Ohio State is boosting doctors' salaries to recruit top talent from across the United States.

Since July 2017, Ohio State University's Wexner Medical Center has recruited 358 physicians and researchers. “We're on fire now in terms of recruitment for a lot of reasons and our retention rate is increasing,” says Dr. K. Craig Kent, the dean of OSU's College of Medicine. “What we've accomplished at the medical center has been near transformational.”

Kent was recruited just over two years ago from the University of Wisconsin School of Medicine and Public Health, and decided to jump-start compensation for physicians and medical researchers when he landed in Columbus.

“We weren't supporting the physicians and scientists to the degree we needed so as to retain and attract top talent,” Kent says. “One role as dean was to start a process to develop a new compensation model that was more favorable and more appropriate to recruit and retain people.”

The medical center's strategic plan has a goal to be ranked in the Top 20 for academic medical centers. It's well on its way. In August,U.S. News & World Report's annual “Best Hospitals” rankings rated the Wexner Medical Center as a national leader in 10 specialties and the No. 1 hospital in Central Ohio. Out of 152 medical schools, OSU is ranked No. 32.

“That is a great place to start, but we want to be ranked higher and grow and do more research,” Kent says.

With a fiscal year budget projected at just over $4 billion, the Wexner Medical Center's capital amounts to more than half of the university's projected $7.5 billion budget. The health system is predicted to spend $1.48 billion on salaries and compensation for that period.

William Shkurti, the former vice president for business and finance at Ohio State for 20 years, says the goal of increased compensation is to mold the medical center into a top-tier teaching and research institute.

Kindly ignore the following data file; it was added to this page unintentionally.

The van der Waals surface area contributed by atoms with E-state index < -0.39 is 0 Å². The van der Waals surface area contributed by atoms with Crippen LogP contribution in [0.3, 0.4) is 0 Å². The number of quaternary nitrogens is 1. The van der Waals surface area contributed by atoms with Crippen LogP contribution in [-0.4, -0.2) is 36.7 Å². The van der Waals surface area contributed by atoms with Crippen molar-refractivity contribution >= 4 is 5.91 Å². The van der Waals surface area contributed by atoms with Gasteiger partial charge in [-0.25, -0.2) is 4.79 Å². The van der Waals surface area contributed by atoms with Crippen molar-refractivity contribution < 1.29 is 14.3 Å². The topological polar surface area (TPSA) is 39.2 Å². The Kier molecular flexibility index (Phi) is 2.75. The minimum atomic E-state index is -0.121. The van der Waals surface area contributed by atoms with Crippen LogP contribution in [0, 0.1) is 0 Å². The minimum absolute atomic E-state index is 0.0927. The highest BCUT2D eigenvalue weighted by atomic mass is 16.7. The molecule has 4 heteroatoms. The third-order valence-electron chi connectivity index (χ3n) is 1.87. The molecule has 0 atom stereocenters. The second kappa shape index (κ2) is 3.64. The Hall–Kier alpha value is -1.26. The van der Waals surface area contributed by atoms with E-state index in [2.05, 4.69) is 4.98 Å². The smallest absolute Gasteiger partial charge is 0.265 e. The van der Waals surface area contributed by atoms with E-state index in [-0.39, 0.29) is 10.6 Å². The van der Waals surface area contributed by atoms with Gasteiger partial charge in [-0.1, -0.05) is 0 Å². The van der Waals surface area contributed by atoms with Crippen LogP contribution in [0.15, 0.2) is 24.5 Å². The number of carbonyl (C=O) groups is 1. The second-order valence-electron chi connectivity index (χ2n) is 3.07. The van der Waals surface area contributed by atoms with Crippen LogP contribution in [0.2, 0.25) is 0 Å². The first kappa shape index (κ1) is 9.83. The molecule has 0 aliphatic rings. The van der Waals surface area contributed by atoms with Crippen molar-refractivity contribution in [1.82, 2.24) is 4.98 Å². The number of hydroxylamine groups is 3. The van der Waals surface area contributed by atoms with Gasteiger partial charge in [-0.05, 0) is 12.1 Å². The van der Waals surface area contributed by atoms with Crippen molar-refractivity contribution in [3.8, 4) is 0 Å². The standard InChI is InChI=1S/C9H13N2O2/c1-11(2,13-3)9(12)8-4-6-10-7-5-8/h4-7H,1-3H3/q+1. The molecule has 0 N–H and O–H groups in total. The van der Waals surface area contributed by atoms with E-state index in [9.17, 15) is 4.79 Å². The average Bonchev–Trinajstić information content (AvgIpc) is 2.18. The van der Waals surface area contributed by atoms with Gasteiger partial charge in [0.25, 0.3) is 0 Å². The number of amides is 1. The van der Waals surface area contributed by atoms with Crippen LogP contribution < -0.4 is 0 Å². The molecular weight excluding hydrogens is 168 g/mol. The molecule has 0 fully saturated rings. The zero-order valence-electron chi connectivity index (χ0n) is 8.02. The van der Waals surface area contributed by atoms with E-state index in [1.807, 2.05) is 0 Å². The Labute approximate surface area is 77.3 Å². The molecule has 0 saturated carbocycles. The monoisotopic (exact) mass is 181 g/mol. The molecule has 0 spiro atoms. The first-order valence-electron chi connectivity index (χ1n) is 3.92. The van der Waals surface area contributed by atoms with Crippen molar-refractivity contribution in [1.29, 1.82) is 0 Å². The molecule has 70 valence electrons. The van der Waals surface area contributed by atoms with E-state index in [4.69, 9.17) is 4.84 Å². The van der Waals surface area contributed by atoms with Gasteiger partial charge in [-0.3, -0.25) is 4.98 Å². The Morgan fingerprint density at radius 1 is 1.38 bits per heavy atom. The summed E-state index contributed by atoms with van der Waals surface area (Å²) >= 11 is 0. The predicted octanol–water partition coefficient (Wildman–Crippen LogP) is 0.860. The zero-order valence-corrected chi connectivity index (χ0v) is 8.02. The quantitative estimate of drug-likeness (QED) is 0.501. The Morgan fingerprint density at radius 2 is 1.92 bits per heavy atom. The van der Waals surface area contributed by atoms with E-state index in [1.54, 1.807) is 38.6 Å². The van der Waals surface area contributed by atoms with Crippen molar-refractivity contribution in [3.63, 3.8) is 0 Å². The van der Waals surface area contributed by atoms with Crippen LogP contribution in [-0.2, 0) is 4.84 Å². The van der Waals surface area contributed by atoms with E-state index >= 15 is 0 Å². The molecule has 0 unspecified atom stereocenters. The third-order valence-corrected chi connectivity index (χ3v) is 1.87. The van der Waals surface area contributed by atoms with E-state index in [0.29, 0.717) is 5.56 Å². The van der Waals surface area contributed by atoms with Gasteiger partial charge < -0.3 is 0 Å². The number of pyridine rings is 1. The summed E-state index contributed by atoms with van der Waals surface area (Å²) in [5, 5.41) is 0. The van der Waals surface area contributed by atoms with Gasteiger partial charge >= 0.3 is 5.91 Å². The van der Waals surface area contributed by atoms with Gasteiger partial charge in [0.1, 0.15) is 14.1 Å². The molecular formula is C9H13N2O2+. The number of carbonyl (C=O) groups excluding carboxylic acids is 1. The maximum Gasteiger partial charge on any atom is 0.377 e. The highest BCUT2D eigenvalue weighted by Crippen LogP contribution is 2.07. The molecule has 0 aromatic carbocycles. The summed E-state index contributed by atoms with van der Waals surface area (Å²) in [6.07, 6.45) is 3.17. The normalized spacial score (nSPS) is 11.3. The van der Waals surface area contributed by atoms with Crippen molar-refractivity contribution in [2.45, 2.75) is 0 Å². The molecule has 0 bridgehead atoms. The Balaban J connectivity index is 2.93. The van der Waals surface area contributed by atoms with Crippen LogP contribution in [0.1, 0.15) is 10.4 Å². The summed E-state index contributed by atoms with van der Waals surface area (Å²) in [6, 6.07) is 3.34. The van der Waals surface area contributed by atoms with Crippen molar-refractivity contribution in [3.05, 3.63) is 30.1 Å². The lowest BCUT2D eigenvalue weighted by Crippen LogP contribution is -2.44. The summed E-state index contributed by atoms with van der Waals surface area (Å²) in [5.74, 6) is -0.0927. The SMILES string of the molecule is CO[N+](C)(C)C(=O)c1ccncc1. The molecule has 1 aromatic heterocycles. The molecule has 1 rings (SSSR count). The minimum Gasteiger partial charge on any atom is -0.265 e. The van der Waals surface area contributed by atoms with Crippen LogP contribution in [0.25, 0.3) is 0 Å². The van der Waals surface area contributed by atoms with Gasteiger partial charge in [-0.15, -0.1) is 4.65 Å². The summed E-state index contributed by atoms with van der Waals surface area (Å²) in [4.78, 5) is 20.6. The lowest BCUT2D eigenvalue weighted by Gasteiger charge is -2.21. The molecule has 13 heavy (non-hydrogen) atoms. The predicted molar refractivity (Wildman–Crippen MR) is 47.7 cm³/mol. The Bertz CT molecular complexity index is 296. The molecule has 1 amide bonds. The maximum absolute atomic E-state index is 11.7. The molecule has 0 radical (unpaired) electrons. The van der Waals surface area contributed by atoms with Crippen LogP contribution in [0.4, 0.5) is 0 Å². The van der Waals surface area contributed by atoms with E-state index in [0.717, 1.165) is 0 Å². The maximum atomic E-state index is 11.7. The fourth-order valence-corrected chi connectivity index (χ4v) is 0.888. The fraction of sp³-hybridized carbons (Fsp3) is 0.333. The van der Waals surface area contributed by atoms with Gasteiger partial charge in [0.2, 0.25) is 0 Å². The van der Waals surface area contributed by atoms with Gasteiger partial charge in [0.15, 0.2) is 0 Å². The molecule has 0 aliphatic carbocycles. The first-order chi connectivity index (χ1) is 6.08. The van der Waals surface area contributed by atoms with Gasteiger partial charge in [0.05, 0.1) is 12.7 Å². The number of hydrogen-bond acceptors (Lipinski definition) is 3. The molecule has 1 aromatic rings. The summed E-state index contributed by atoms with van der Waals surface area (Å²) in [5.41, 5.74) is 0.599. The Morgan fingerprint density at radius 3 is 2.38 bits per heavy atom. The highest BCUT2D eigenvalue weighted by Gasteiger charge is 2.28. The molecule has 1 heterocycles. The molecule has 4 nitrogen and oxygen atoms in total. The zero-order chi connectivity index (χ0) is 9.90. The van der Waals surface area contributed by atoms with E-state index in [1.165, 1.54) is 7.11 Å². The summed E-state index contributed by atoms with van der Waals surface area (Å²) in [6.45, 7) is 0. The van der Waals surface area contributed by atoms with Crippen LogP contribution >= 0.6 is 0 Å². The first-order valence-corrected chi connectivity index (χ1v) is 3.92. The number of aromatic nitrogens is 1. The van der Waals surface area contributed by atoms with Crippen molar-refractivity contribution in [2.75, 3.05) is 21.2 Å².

“This effort is not to boost salaries for the sake of salaries,” he says. “OSU needs to compete for the best talent, and one advantage is that the medical center is a good source of revenue.”

While recognized in medical circles, OSU does not possess the academic mystique of Harvard or Stanford, so administrators must be pragmatic in offering compensation, says Dr. David Schuller, the retired 20-year CEO of the James Cancer Hospital.

“Academic medicine now has to develop a compensation model that is competitive with regional hospitals and rewards all three missions of the institution—high-quality patient care, research and education,” Schuller says.

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Highest Paid Physicians

Following are the 11 highest paid physicians, by position, at OSU’s Wexner Medical Center. All physicians have additional salaries for teaching at OSU’s College of Medicine.*

Title

OSU Wexner Medical Center

OSU College of Medicine

Cardiac Surgeon

$705,000 +

$120,000

Neurological Surgeon

$673,715 +

$271,285

Transplant Surgeon

$650,000 +

$53,320

Neurological Surgeon

$642,465 +

$64,427

Cardiovascular Physician

$642,381 +

$60,210

Cardiovascular Physicians (4**)

$630,000 +

$72,905

Neurological Surgeon

$624,432 +

$63,824

Vascular Surgeon

$597,115 +

$77,885

*Information was gathered from OSU’s database of employee salaries, as of Sept. 30, 2018. Database available at https://apps.hr.osu.edu/salaries.

** Four cardiovascular physicians have the same salaries.

 

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